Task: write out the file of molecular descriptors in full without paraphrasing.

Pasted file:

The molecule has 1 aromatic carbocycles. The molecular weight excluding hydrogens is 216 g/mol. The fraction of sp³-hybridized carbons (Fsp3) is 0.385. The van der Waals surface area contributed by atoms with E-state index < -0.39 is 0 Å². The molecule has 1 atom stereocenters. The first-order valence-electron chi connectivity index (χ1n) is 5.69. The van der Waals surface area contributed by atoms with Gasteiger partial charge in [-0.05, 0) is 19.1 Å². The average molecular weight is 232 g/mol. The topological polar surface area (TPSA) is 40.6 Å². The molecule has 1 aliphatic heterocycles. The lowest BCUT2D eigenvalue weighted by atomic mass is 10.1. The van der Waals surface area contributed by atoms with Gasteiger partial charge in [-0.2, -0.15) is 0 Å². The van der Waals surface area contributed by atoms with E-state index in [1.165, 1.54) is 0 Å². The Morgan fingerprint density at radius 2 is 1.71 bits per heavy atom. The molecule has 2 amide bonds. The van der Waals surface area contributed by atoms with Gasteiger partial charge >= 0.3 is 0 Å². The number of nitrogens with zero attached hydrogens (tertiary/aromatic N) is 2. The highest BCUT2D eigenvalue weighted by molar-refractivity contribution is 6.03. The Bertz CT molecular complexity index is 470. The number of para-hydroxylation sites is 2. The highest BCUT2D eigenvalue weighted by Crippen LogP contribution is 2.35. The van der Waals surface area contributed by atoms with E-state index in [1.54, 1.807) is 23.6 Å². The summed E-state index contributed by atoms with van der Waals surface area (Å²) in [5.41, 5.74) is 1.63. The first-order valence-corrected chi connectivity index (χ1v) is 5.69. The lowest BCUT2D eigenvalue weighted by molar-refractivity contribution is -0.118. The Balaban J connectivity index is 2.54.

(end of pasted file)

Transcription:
The molecule has 1 aromatic carbocycles. The molecular weight excluding hydrogens is 216 g/mol. The fraction of sp³-hybridized carbons (Fsp3) is 0.385. The van der Waals surface area contributed by atoms with E-state index < -0.39 is 0 Å². The molecule has 1 atom stereocenters. The first-order valence-electron chi connectivity index (χ1n) is 5.69. The van der Waals surface area contributed by atoms with Gasteiger partial charge in [-0.05, 0) is 19.1 Å². The average molecular weight is 232 g/mol. The topological polar surface area (TPSA) is 40.6 Å². The molecule has 1 aliphatic heterocycles. The lowest BCUT2D eigenvalue weighted by atomic mass is 10.1. The van der Waals surface area contributed by atoms with Gasteiger partial charge in [-0.2, -0.15) is 0 Å². The van der Waals surface area contributed by atoms with E-state index in [1.165, 1.54) is 0 Å². The Morgan fingerprint density at radius 2 is 1.71 bits per heavy atom. The molecule has 2 amide bonds. The van der Waals surface area contributed by atoms with Gasteiger partial charge >= 0.3 is 0 Å². The number of nitrogens with zero attached hydrogens (tertiary/aromatic N) is 2. The highest BCUT2D eigenvalue weighted by molar-refractivity contribution is 6.03. The Bertz CT molecular complexity index is 470. The number of para-hydroxylation sites is 2. The highest BCUT2D eigenvalue weighted by Crippen LogP contribution is 2.35. The van der Waals surface area contributed by atoms with E-state index in [1.54, 1.807) is 23.6 Å². The summed E-state index contributed by atoms with van der Waals surface area (Å²) in [5.41, 5.74) is 1.63. The first-order valence-corrected chi connectivity index (χ1v) is 5.69. The lowest BCUT2D eigenvalue weighted by molar-refractivity contribution is -0.118. The Balaban J connectivity index is 2.54.